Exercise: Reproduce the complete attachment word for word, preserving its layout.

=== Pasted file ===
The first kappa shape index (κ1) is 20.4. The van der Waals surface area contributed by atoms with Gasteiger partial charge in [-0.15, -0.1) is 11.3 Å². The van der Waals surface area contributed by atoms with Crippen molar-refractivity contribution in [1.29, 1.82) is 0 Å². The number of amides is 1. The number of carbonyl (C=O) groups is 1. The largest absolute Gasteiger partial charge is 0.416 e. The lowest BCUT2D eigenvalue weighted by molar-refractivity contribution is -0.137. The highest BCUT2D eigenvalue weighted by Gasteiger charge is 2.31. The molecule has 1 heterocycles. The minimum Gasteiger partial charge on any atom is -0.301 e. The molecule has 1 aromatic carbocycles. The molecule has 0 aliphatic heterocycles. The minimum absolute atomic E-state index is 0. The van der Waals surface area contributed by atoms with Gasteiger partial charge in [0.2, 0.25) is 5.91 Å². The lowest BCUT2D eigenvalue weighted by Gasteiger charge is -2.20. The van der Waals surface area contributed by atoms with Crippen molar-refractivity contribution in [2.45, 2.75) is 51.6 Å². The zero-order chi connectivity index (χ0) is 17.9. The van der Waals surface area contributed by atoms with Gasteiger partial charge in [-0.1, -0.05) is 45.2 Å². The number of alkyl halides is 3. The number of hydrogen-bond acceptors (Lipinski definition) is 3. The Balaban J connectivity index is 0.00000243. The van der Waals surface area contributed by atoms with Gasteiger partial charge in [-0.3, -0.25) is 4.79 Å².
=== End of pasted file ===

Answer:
The first kappa shape index (κ1) is 20.4. The van der Waals surface area contributed by atoms with Gasteiger partial charge in [-0.15, -0.1) is 11.3 Å². The van der Waals surface area contributed by atoms with Crippen molar-refractivity contribution in [1.29, 1.82) is 0 Å². The number of amides is 1. The number of carbonyl (C=O) groups is 1. The largest absolute Gasteiger partial charge is 0.416 e. The lowest BCUT2D eigenvalue weighted by molar-refractivity contribution is -0.137. The highest BCUT2D eigenvalue weighted by Gasteiger charge is 2.31. The molecule has 1 heterocycles. The minimum Gasteiger partial charge on any atom is -0.301 e. The molecule has 1 aromatic carbocycles. The molecule has 0 aliphatic heterocycles. The minimum absolute atomic E-state index is 0. The van der Waals surface area contributed by atoms with Gasteiger partial charge in [0.2, 0.25) is 5.91 Å². The lowest BCUT2D eigenvalue weighted by Gasteiger charge is -2.20. The van der Waals surface area contributed by atoms with Crippen molar-refractivity contribution in [2.45, 2.75) is 51.6 Å². The zero-order chi connectivity index (χ0) is 17.9. The van der Waals surface area contributed by atoms with Gasteiger partial charge in [-0.1, -0.05) is 45.2 Å². The number of alkyl halides is 3. The number of hydrogen-bond acceptors (Lipinski definition) is 3. The Balaban J connectivity index is 0.00000243. The van der Waals surface area contributed by atoms with Gasteiger partial charge in [-0.3, -0.25) is 4.79 Å².